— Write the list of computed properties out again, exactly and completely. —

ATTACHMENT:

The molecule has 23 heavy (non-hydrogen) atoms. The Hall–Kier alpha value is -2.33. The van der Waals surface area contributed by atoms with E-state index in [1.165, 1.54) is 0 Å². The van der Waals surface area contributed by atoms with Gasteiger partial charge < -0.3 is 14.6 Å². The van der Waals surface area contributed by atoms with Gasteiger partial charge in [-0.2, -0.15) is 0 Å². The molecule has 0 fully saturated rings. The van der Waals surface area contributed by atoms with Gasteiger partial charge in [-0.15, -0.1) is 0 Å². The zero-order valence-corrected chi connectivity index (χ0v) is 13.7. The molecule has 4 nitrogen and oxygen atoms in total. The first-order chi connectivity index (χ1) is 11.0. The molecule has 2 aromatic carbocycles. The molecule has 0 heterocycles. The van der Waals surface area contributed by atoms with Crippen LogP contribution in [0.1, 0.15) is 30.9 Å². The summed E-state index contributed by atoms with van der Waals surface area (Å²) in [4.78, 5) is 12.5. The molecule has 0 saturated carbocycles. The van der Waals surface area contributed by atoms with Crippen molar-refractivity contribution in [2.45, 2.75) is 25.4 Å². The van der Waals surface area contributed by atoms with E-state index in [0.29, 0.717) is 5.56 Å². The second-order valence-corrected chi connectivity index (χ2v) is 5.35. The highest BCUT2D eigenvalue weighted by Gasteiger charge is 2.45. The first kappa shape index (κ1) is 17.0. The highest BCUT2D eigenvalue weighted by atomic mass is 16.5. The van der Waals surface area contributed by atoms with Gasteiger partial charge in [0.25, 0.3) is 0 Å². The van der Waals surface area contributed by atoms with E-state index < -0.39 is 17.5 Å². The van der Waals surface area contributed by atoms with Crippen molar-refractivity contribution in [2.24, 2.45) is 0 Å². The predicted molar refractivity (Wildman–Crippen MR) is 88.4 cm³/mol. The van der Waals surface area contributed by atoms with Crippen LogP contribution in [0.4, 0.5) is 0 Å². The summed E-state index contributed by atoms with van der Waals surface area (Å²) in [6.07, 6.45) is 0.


The molecule has 23 heavy (non-hydrogen) atoms. The Hall–Kier alpha value is -2.33. The van der Waals surface area contributed by atoms with E-state index in [1.165, 1.54) is 0 Å². The van der Waals surface area contributed by atoms with Gasteiger partial charge < -0.3 is 14.6 Å². The van der Waals surface area contributed by atoms with Gasteiger partial charge in [-0.2, -0.15) is 0 Å². The molecule has 0 fully saturated rings. The van der Waals surface area contributed by atoms with Gasteiger partial charge in [-0.15, -0.1) is 0 Å². The zero-order valence-corrected chi connectivity index (χ0v) is 13.7. The molecule has 4 nitrogen and oxygen atoms in total. The first-order chi connectivity index (χ1) is 11.0. The molecule has 2 aromatic carbocycles. The molecule has 0 heterocycles. The van der Waals surface area contributed by atoms with Crippen LogP contribution in [0.1, 0.15) is 30.9 Å². The summed E-state index contributed by atoms with van der Waals surface area (Å²) in [4.78, 5) is 12.5. The molecule has 0 saturated carbocycles. The van der Waals surface area contributed by atoms with Crippen molar-refractivity contribution in [2.45, 2.75) is 25.4 Å². The van der Waals surface area contributed by atoms with E-state index in [0.29, 0.717) is 5.56 Å². The second-order valence-corrected chi connectivity index (χ2v) is 5.35. The highest BCUT2D eigenvalue weighted by Gasteiger charge is 2.45. The first kappa shape index (κ1) is 17.0. The highest BCUT2D eigenvalue weighted by atomic mass is 16.5. The van der Waals surface area contributed by atoms with Gasteiger partial charge in [0.25, 0.3) is 0 Å². The van der Waals surface area contributed by atoms with E-state index < -0.39 is 17.5 Å². The van der Waals surface area contributed by atoms with Crippen molar-refractivity contribution in [2.24, 2.45) is 0 Å². The predicted molar refractivity (Wildman–Crippen MR) is 88.4 cm³/mol. The van der Waals surface area contributed by atoms with Crippen LogP contribution in [0.4, 0.5) is 0 Å². The summed E-state index contributed by atoms with van der Waals surface area (Å²) in [6.07, 6.45) is 0.